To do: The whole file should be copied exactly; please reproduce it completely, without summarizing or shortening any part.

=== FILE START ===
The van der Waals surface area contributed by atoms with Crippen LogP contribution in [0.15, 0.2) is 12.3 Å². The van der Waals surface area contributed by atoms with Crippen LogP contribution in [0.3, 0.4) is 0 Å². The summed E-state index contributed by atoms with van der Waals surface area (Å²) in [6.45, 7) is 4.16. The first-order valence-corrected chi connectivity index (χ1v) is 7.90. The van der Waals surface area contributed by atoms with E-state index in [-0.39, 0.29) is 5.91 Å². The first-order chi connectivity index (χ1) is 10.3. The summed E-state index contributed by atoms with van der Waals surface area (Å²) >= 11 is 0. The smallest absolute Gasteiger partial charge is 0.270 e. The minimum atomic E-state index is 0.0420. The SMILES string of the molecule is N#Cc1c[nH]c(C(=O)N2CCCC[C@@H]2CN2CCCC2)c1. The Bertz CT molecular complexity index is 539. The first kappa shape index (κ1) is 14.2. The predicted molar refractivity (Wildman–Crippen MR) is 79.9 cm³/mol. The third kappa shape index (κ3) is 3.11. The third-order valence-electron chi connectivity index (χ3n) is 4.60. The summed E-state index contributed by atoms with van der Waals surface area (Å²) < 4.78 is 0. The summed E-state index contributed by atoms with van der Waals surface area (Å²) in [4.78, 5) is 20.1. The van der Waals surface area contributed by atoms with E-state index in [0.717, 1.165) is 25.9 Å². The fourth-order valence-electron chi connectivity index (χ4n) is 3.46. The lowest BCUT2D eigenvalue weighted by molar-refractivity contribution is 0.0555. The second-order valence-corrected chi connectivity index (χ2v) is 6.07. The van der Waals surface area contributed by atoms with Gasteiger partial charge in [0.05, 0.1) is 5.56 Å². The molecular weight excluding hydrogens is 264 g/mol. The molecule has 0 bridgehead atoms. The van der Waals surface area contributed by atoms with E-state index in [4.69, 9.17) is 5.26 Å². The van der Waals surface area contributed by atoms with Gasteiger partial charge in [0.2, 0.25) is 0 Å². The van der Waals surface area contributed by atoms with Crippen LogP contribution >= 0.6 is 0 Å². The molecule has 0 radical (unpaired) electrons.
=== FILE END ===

The van der Waals surface area contributed by atoms with Crippen LogP contribution in [0.15, 0.2) is 12.3 Å². The van der Waals surface area contributed by atoms with Crippen LogP contribution in [0.3, 0.4) is 0 Å². The summed E-state index contributed by atoms with van der Waals surface area (Å²) in [6.45, 7) is 4.16. The first-order valence-corrected chi connectivity index (χ1v) is 7.90. The van der Waals surface area contributed by atoms with E-state index in [-0.39, 0.29) is 5.91 Å². The first-order chi connectivity index (χ1) is 10.3. The summed E-state index contributed by atoms with van der Waals surface area (Å²) >= 11 is 0. The smallest absolute Gasteiger partial charge is 0.270 e. The minimum atomic E-state index is 0.0420. The SMILES string of the molecule is N#Cc1c[nH]c(C(=O)N2CCCC[C@@H]2CN2CCCC2)c1. The Bertz CT molecular complexity index is 539. The first kappa shape index (κ1) is 14.2. The predicted molar refractivity (Wildman–Crippen MR) is 79.9 cm³/mol. The third kappa shape index (κ3) is 3.11. The third-order valence-electron chi connectivity index (χ3n) is 4.60. The summed E-state index contributed by atoms with van der Waals surface area (Å²) < 4.78 is 0. The summed E-state index contributed by atoms with van der Waals surface area (Å²) in [4.78, 5) is 20.1. The van der Waals surface area contributed by atoms with E-state index in [0.717, 1.165) is 25.9 Å². The fourth-order valence-electron chi connectivity index (χ4n) is 3.46. The lowest BCUT2D eigenvalue weighted by molar-refractivity contribution is 0.0555. The second-order valence-corrected chi connectivity index (χ2v) is 6.07. The van der Waals surface area contributed by atoms with Gasteiger partial charge in [0.05, 0.1) is 5.56 Å². The molecular weight excluding hydrogens is 264 g/mol. The molecule has 0 bridgehead atoms. The van der Waals surface area contributed by atoms with E-state index in [4.69, 9.17) is 5.26 Å². The van der Waals surface area contributed by atoms with Gasteiger partial charge in [0.2, 0.25) is 0 Å². The van der Waals surface area contributed by atoms with Crippen LogP contribution >= 0.6 is 0 Å². The molecule has 0 radical (unpaired) electrons.